Salbutamol: How does it enter smooth muscle cells?

A. Chiappori, C. Folli, A. M. Riccio, E. Caci, D. Descalzi, L. De Ferrari, E. Ingrassia, G. Nicolini, Giorgio Walter Canonica

Research output: Contribution to journalArticlepeer-review


Polyspecific organic cation transporters (OCTs) in human cell membranes are involved in the uptake, distribution and excretion of cationic compounds. Although their relevance to drug disposition in the liver, small intestine and kidney has been investigated previously, less is known about the influence of these transporters on the pharmacokinetics and pharmacodynamics of inhaled drugs. Drugs that are commonly administered by inhalation for the treatment of respiratory diseases, such as glucocorticoids and cationic β 2- agonists, might interact with several of these transporters, which are strongly expressed on the surfaces of airway epithelial cells. We evaluated the expression of OCT3 and measured the in vitro uptake of the short-acting β 2-agonist salbutamol (SALB), alone or in combination with corticosterone (CS) and beclomethasone dipropionate (BDP), by bronchial smooth muscle cells. Our results showed that these cells express the OCT3 transporter and that SALB enters the cell in a transporter-independent fashion. Moreover, CS and BDP have different activities on SALB transport inside the cell. CS increases SALB transport and BDP decreases SALB transport, although neither of these effects are statistically significant. A better understanding of these mechanisms might lead to the improved treatment of airway diseases.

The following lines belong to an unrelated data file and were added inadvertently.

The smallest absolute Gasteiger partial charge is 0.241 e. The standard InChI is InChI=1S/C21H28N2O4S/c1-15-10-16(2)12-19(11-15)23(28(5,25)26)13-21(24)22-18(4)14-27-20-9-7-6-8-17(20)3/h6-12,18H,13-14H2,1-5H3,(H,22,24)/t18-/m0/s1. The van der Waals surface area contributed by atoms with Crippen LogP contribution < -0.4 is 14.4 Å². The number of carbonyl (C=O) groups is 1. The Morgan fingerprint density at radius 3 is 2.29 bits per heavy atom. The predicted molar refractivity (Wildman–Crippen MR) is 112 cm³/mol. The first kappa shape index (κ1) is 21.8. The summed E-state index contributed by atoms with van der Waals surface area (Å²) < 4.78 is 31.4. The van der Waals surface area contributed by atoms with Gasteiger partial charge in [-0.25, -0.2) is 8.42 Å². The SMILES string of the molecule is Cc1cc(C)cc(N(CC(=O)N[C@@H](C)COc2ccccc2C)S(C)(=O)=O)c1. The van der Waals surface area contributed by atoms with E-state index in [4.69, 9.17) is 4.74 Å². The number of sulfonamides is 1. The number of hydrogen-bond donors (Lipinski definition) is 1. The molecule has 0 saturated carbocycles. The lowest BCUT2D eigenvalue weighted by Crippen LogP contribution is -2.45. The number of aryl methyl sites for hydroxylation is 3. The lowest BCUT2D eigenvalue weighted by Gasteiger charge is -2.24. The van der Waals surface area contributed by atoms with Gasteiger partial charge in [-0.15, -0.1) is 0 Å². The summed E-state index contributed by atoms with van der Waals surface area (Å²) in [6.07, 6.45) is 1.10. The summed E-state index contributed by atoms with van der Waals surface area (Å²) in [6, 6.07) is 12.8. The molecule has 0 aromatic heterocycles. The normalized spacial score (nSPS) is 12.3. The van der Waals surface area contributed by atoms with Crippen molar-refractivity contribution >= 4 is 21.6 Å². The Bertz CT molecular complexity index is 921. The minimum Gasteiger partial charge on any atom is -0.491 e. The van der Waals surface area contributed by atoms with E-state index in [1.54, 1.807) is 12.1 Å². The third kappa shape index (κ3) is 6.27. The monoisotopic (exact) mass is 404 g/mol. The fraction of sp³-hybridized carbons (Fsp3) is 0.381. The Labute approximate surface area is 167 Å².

Original languageEnglish
Pages (from-to)541-546
Number of pages6
JournalInternational Journal of Immunopathology and Pharmacology
Issue number2
Publication statusPublished - Apr 2012


  • β -agonists
  • Bronchial smooth muscle cells
  • Corticosteroids
  • Organic cation transporter

ASJC Scopus subject areas

  • Pharmacology
  • Immunology
  • Immunology and Allergy


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